The myth of the goddess : evolution of an image

by Anne Baring

Other authorsJules Cashford
Book, 1991

Status

Available

Call number

ML

Call number

ML

Publication

London : BCA, 1991.

Original publication date

1991

Local notes

In the tradition of Joseph Campbell and Marija Gimbutas, a grand synthesis of art, mythology, literature, psychology--even post-Einsteinian physics--certain to become a classic text of the new spirituality. An encyclopedic and vastly readable work.
"An indispensable source work for anyone interested in this very important development of religious ideas."—Marija Gimbutas. Ranges from the Paleolithic Age to the present-day Gaia Hypothesis.

User reviews

LibraryThing member tole_lege
Fascinating, and look at the date - things have moved on in the field, but still well worth reading. But not on its own, it needs to be supplemented by more current work.
(Most of which is not listed here because it's in journals...).
LibraryThing member Lukerik
A history of religion in Europe and the Middle East from the Palaeolithic to the present day. Their focus is on Goddesses. Their special weapon is the analysis of religious art. It’s a rich, fascinating and thought provoking book. With major issues.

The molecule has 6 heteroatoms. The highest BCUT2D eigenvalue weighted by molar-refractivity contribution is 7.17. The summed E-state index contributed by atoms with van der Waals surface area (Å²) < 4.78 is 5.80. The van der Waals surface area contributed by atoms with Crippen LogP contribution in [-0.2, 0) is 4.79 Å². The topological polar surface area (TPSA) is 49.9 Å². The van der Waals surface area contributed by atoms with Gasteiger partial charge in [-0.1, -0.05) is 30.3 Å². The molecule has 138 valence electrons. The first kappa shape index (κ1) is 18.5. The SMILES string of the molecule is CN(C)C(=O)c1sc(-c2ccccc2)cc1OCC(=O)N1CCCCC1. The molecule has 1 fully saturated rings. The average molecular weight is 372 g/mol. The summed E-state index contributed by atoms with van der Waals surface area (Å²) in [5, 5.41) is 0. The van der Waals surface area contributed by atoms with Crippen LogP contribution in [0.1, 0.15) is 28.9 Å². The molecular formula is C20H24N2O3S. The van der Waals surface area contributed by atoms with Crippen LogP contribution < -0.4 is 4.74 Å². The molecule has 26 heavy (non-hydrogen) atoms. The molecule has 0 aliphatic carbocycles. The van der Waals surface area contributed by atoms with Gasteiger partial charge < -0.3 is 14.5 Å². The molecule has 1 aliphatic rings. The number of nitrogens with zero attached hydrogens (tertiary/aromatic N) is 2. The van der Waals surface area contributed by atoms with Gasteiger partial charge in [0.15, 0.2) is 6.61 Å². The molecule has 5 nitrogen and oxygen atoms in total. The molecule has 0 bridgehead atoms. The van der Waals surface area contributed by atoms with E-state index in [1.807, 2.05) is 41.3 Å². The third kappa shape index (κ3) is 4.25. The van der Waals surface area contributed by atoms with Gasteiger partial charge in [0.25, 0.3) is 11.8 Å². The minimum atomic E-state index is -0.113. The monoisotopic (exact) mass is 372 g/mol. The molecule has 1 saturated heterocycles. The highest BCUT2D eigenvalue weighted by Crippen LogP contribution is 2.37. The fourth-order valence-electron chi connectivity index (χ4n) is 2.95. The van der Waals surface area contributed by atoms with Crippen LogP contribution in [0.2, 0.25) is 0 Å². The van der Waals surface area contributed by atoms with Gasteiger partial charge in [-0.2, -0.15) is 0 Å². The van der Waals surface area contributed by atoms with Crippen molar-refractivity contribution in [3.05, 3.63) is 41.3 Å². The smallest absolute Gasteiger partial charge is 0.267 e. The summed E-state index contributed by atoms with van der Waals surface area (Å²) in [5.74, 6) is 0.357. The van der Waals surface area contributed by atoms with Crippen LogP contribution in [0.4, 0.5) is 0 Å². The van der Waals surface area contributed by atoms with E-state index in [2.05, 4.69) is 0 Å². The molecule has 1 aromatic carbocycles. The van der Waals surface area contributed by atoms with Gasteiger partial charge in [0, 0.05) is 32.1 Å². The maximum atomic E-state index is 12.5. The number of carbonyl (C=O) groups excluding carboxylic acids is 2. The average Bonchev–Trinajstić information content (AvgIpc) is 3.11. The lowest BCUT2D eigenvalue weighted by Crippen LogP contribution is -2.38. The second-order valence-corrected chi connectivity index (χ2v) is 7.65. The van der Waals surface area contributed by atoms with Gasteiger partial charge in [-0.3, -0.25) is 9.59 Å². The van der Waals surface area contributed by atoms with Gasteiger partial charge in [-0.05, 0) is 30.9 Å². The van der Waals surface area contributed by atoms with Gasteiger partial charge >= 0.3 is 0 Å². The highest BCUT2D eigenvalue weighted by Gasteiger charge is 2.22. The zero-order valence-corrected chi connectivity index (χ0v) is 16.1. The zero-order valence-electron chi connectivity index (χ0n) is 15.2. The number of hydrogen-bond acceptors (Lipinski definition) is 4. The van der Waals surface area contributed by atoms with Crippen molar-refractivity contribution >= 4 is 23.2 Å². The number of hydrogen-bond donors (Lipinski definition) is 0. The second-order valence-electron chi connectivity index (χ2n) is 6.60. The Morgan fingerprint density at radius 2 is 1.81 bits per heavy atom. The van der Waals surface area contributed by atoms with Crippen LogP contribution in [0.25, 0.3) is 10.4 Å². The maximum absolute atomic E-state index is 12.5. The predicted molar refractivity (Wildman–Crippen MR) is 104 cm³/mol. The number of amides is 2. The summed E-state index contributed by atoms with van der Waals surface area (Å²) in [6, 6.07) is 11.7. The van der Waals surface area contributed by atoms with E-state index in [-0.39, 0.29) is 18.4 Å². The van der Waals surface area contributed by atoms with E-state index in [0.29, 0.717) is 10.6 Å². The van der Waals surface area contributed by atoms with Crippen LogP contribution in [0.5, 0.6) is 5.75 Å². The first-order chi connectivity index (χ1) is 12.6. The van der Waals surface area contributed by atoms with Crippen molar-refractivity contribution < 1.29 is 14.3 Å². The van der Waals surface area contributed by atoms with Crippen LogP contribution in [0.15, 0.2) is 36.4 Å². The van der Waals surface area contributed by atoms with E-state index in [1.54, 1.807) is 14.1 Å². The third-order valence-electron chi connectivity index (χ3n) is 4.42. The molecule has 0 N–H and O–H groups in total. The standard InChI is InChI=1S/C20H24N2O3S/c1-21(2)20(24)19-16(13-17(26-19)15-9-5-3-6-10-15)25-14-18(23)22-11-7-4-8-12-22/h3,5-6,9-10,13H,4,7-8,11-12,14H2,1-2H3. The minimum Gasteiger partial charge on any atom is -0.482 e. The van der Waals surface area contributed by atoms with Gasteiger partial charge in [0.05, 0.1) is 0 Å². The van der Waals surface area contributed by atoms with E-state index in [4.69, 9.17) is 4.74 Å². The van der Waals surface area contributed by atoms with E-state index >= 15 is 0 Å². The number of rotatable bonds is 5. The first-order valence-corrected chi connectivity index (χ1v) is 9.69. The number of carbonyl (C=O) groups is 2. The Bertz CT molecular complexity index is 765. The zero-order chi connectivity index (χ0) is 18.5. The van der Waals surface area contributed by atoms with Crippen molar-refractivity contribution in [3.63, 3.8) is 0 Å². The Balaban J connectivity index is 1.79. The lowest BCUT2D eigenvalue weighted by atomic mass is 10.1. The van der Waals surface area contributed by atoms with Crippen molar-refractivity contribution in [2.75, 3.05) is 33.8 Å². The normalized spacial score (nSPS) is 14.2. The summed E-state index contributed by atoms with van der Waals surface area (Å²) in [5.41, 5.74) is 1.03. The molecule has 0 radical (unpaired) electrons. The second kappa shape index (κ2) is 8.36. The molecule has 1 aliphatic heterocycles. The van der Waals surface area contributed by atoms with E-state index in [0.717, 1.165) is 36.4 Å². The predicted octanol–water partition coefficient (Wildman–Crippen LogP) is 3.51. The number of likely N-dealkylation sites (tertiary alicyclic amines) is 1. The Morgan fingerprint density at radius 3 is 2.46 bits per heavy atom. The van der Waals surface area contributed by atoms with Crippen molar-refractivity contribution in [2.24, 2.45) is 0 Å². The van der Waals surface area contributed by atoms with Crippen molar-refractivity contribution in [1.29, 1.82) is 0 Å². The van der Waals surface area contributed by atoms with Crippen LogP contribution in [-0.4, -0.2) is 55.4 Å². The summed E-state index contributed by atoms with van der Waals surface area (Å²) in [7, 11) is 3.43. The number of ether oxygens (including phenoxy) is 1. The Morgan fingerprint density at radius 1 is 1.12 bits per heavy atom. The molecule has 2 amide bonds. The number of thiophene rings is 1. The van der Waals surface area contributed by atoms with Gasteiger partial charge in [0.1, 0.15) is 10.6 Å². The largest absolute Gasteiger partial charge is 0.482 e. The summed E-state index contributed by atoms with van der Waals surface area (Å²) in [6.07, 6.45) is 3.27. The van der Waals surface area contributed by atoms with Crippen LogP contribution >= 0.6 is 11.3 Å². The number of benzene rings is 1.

In chapter one Baring and Cashford discuss the Venus figurines of the Stone Age. They twice warn against back-projecting our own cultural concepts onto people long dead, but then proceed to do exactly that, describing these figurines as images of a Goddess. They aren’t necessarily a Goddess. They could be a kind of sympathetic magic. As it happens, I agree with with them, but the matter is up for debate. They carefully note the size of each of them until we come to figure 6 (the book is superbly illustrated), an object they describe as “ivory rod with breasts”, a stylised images of the Goddess. I was immediately suspicious because to me it looks like a dildo with a cleft clitoral stimulator at the base of the shaft. I looked it up online. 8.5cm. So not a dildo then. It’s either a cock and balls, or a penis onto which some pervert has carved a pair of breasts. Not a Goddess.

The book is well referenced, but every so often they make a statement of what can only be a historical fact and these statements are unreferenced. Have the authors made these facts up? Have they imagined them? I suggest that they have. This from page 678:

“...we cannot remember [how to think symbolically] if the Imagination is not valued as a mode of perception that brings knowledge.”

Imagination brings knowledge? Really? Does it bring knowledge even of what you have imagined? Surely it would be memory that brings that knowledge. How can if bring knowledge of the beliefs of a dead person?